- Prolific V-12 power ...
- ... and superb engine growl
- Near-perfect handling
- Great ride comfort
- Very expensive compared to its rivals
- Small rear seat
- Interior is starting to age
features & specs
The 2017 Aston Martin Rapide S is a stunning sedan and a relative rarity on U.S. roads compared to rivals from Porsche and Mercedes-Benz.
The 2017 Aston Martin Rapide S is a rolling serenade; a four-door orchestra of flowing lines, exquisite interior appointments, and with an accompanying ballad from its sonorous naturally aspirated V-12 that is rare, special, and likely the last of its kind.
The four-door grand tourer was introduced in 2010 and may be entering the final years of its current generation before it adopts a new chassis—and perhaps electrified powertrains—to better keep pace with offerings from Zuffenhausen and beyond.
We gave the 2017 Aston Martin Rapide S a 7.6 on our current scale thanks to its gorgeous interior and exterior, outstanding performance and quality. Its V-12 engine isn't the most fuel efficient and we withheld a safety rating for it without much official data. (Read more about how we rate cars.)
Rapide S grace—and grunt
The 2017 Aston Martin Rapide S stays relatively unchanged for this year, and that's a good thing. The same curvaceous exterior is wrapped around its long, low four-door proportions. Its arched roofline is familiar to anyone shopping in the class: the Porsche Panamera, Audi A7, and Mercedes CLS-Class are all similar, "four-door coupes."
The Rapide S does a better imitation of a four-door coupe than others though, but it comes at a price. Unlike the Panamera, which eschews aesthetics for a massive rear seat, the Rapide S remains svelte and sleek, but at the expense of rear passenger space, especially upon entry through the narrow doors. With a taller driver or passenger up front, the rear seat is best reserved for children. In other words: think of the Rapide S as less of a sedan and more of a 2+2 with a second set of doors.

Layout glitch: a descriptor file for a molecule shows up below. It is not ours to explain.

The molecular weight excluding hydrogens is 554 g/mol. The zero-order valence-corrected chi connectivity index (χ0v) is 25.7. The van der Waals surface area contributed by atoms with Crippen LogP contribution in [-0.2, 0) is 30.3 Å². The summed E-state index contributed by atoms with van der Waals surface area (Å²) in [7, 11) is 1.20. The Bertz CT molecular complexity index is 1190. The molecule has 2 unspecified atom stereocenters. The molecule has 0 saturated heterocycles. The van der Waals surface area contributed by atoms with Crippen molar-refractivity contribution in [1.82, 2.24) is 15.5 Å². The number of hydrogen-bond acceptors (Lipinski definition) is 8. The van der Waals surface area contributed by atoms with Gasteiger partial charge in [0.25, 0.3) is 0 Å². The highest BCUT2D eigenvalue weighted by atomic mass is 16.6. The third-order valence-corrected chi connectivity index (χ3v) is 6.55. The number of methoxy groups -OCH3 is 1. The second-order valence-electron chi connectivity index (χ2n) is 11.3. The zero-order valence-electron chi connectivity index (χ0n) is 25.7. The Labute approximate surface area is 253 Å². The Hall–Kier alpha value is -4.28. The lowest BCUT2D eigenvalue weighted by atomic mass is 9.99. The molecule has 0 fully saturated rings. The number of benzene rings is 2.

One aspect of the coupe-like design of the Rapide S that may require attention is rearward vision—you’ll want to rely on the rearview camera to negotiate rearward maneuvers. Outward vision is otherwise very good forward and to the sides.
Under the generous hood is Aston's long-running 5.9-liter V-12 engine that makes 552 horsepower and 465 pound-feet of torque. That slingshots the Rapide S up to 60 mph in just 4.2 seconds, all the way up to 203 mph. In 2015, Aston swapped in its 8-speed automatic that improves gas mileage up to 14 mpg city, 22 highway, 17 combined.
Three-mode Bilstein adaptive dampers allow normal, Sport, and Track modes for a choice of handling and ride settings to suit the occupants. While the base damper setting is the most comfortable, it is too firm for buyers accustomed to the larger luxury cars from Audi, BMW, or Mercedes-Benz. The Sport and Track modes also adjust traction and stability control settings, as well as opening an exhaust bypass for a throatier sound from the big V-12.